Figure 1.
(0.08MB).

Maternal perceived stress and psychological problems: means±standard deviations for the multiple births vs. socioeconomic disadvantage.

Discussion

The present study aimed to examine the differences between mothers of preterm multiples and mothers of preterm singletons with respect to perceived stress and maternal psychological symptoms, while controlling for the effect of child medical risks. As expected, the results revealed that mothers of preterm multiples experienced significantly higher stress levels than mothers of preterm singletons months after delivery, when their children were 12 months of corrected age. It is important to highlight that this result is in line with previous studies, which have also shown, consistently, that mothers of multiples are significantly more likely than mothers of singletons to report severe parenting stress, not only days after delivery, but also months after giving birth.11,18

Surprisingly, no significant differences emerged between groups with respect to maternal psychological symptoms in the present study. This data is consistent with other studies that have also failed to document differences between mothers of multiples and mothers of singletons in psychological functioning. For instance, Glazebrook et al.19 found that mothers of multiples did not have poorer mental health than mothers of singletons, one year postpartum. Nevertheless, the present results differ from other research that, on the contrary, indicated the presence of elevated psychological difficulties among mothers of preterm multiples.9,10 Such divergent results across studies may be attributable to methodological issues. More precisely, in the present investigation, as well as in the work of Glazebrook et al.,19 maternal mental health was assessed using global reports of psychological functioning, while in other studies researchers have relied on measures aimed to specifically assess maternal levels of anxiety or depression.20 In addition to this possibility, it may also be the case that maternal psychological difficulties may be more salient in the very first days or months after giving birth, during a period when the mother is still adapting to the role of being a parent of two or more fragile children. Accordingly, Van den Akker et al.,21 in a meta-analysis, concluded that maternal depression was more common before the end of one year postpartum. On the contrary, in the present study assessments occurred one year after delivery. However, it is unclear whether any of these explanations is responsible for the results reported herein. Future studies, longitudinal in design, are clearly needed.

Adding to the above research aims, this report also sought to innovate and extend the current literature by exploring the putative amplifying adverse effect of socioeconomic disadvantage on the relation between multiple preterm births and maternal adjustment. Data showed that mothers of preterm multiples significantly reported more psychological symptoms than mothers of singletons, but only when exposed to socioeconomic adversities. This result clearly points to the relevance of parental socioeconomic background for women's adjustment, as previously suggested by other studies.12,13 However, and most importantly, these results may help to clarify the inconsistencies found in the literature about the emergence of psychological symptoms among mothers of preterm multiples, as discussed in the preceding paragraph. More precisely, this study expands previous literature by suggesting that the birth of multiples does not necessary adversely impacts women's mental health. Instead, it may be the case that the negative impact of multiple births on the psychological functioning of women occurs when mothers are, simultaneously, exposed to a context of social disadvantage. Such adversity will prevent families from obtaining the resources and support needed to adequately care for and relate to more than one small, fragile infant at once.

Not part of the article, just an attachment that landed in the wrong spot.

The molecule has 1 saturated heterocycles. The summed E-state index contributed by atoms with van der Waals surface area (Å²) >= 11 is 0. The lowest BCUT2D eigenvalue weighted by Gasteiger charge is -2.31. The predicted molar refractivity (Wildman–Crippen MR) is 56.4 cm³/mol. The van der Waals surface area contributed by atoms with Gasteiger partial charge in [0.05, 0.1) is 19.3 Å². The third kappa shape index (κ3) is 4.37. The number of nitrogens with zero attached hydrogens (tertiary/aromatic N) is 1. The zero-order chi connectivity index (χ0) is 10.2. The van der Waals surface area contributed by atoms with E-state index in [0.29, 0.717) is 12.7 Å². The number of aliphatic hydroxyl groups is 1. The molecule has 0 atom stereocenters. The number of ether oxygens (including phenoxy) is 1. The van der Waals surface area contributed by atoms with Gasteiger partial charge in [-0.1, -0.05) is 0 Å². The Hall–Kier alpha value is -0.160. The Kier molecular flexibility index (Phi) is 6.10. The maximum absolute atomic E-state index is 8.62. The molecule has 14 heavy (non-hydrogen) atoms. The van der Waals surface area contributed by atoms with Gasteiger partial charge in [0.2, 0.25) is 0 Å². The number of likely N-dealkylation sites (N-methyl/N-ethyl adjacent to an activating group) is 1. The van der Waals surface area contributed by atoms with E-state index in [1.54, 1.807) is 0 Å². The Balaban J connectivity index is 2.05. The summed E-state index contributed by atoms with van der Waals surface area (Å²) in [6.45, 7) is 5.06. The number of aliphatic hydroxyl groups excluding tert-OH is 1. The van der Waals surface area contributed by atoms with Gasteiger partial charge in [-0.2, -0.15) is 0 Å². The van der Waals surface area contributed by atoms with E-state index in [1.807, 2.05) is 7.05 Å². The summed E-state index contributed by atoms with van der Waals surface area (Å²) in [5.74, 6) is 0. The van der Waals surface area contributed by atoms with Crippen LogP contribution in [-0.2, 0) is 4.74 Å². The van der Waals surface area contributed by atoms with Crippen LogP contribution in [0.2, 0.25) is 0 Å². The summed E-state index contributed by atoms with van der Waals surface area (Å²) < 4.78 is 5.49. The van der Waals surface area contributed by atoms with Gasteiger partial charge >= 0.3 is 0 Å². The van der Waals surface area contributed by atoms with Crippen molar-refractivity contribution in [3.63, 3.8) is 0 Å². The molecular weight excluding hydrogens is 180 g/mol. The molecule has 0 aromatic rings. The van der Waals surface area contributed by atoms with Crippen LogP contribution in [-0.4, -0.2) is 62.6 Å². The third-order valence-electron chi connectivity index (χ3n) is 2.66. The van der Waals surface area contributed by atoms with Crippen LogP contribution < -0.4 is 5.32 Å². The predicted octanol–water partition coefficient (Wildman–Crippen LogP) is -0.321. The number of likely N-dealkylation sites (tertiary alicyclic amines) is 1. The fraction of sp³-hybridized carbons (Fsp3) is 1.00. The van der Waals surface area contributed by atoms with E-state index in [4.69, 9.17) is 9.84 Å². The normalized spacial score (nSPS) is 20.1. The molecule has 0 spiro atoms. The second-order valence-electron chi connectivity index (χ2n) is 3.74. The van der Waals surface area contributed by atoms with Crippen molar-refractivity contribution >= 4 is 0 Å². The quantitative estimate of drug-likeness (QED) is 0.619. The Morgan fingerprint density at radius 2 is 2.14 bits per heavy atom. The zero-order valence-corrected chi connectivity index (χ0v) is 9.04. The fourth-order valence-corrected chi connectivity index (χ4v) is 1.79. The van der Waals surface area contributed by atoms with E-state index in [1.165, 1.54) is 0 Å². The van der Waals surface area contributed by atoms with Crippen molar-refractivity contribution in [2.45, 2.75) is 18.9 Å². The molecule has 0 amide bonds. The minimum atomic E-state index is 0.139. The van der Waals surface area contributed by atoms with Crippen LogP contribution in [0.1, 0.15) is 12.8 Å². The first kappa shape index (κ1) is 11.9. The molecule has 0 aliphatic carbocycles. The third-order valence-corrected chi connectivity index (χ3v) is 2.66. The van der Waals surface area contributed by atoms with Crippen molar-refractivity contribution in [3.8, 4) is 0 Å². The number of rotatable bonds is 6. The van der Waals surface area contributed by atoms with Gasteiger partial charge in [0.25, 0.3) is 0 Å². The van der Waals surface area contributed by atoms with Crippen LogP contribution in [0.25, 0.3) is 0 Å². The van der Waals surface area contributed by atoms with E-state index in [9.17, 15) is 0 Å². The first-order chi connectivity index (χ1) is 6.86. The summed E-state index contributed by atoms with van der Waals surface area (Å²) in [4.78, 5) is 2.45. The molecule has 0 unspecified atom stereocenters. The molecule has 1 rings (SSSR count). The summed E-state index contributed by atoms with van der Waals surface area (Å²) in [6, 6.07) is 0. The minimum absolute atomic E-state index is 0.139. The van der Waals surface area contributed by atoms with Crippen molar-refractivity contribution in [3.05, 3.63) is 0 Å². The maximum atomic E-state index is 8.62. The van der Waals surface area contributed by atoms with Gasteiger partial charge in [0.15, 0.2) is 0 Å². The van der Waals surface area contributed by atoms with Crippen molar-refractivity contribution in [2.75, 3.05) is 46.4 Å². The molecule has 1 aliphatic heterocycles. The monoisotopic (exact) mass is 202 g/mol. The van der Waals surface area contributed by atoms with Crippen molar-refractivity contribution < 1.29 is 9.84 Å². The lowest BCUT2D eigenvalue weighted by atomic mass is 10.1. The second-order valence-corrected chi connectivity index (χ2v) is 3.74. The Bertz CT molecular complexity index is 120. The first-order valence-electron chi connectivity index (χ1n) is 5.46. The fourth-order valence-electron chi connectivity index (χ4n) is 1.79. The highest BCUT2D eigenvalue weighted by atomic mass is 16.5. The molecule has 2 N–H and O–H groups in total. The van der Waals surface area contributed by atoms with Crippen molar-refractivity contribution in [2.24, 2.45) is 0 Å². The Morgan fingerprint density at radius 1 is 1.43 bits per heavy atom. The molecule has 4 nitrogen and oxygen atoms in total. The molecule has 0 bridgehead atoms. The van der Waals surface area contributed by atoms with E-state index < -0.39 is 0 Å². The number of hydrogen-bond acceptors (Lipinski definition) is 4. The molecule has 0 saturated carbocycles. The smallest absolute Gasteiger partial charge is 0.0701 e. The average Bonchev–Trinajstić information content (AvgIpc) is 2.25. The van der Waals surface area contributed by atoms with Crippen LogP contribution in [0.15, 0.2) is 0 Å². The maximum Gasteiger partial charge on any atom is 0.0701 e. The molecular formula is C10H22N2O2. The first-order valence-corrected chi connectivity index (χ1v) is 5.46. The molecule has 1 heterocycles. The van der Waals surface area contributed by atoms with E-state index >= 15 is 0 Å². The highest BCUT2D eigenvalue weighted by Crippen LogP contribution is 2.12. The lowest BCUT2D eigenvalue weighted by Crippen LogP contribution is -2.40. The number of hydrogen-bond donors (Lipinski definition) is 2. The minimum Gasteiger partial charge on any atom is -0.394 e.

Importantly, these findings also revealed that the elevated susceptibility of mothers of preterm multiples to show adjustment problems, more than one year postpartum, seems to occur even after controlling for the putative effect of child medical risks. In fact, it is worth bearing in mind that no significant associations emerged, in the current report, between child risks at birth and maternal perceived stress and psychological problems. This lack of a significant effect is not in line with other studies.4 However, this does not necessarily mean that child medical adversities have no implications on the well-being and maternal psychological functioning. Perhaps other child factors may be more prominent one year postpartum, such as the presence of neurological dysfunctions, as already evidenced by Walter et al.22 On this subject, more studies are needed.

Implications for policy and practice

Taken together, these results are notable and have important implications for practice. As already mentioned, in recent years, there has been a rise in the number of premature births, but also in the number of multiple pregnancies in many developed countries, mostly due to advances in assisted reproductive technology and to older maternal age at childbirth.23 For instance, data collected for the years 2004 and 2010, in 29 European countries as part of the Euro-Peristat project, revealed that the twinning rate increased on average by 1.7% units (i.e., more than 12.5%) over that six-year period.24 The present data, together with the results of other studies,9-11 suggest that mothers of preterm multiples may be at-risk for severe adjustment problems, particularly when exposed to socioeconomic disadvantage. Healthcare programs should incorporate comprehensive psychological assessments of mothers of children born preterm, specifically for mothers of multiples, not only immediately after birth, but also in the months and years to come. They should also incorporate supportive services and effective, more individualized psychosocial interventions for such mothers (and their partners) in the postnatal period. Policy makers should additionally be informed that by improving the emotional well-being of mothers and their partners, they will also be stimulating and caring for the health and optimal development of children.